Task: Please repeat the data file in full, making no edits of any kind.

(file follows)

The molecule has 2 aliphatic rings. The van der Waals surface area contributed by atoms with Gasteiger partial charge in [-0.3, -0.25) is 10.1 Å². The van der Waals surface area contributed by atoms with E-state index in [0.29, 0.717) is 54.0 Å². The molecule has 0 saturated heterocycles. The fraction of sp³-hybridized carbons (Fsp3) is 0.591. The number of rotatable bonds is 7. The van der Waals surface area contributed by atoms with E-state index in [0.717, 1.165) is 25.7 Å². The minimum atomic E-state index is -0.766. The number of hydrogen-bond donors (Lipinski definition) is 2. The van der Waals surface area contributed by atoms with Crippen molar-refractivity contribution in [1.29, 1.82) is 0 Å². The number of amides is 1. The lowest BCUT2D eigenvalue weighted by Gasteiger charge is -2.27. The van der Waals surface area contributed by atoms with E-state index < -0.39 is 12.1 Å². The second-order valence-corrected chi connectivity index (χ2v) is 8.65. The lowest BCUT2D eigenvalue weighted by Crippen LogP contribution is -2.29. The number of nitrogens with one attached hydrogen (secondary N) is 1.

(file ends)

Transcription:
The molecule has 2 aliphatic rings. The van der Waals surface area contributed by atoms with Gasteiger partial charge in [-0.3, -0.25) is 10.1 Å². The van der Waals surface area contributed by atoms with E-state index in [0.29, 0.717) is 54.0 Å². The molecule has 0 saturated heterocycles. The fraction of sp³-hybridized carbons (Fsp3) is 0.591. The number of rotatable bonds is 7. The van der Waals surface area contributed by atoms with E-state index in [0.717, 1.165) is 25.7 Å². The minimum atomic E-state index is -0.766. The number of hydrogen-bond donors (Lipinski definition) is 2. The van der Waals surface area contributed by atoms with Crippen molar-refractivity contribution in [1.29, 1.82) is 0 Å². The number of amides is 1. The lowest BCUT2D eigenvalue weighted by Gasteiger charge is -2.27. The van der Waals surface area contributed by atoms with E-state index < -0.39 is 12.1 Å². The second-order valence-corrected chi connectivity index (χ2v) is 8.65. The lowest BCUT2D eigenvalue weighted by Crippen LogP contribution is -2.29. The number of nitrogens with one attached hydrogen (secondary N) is 1.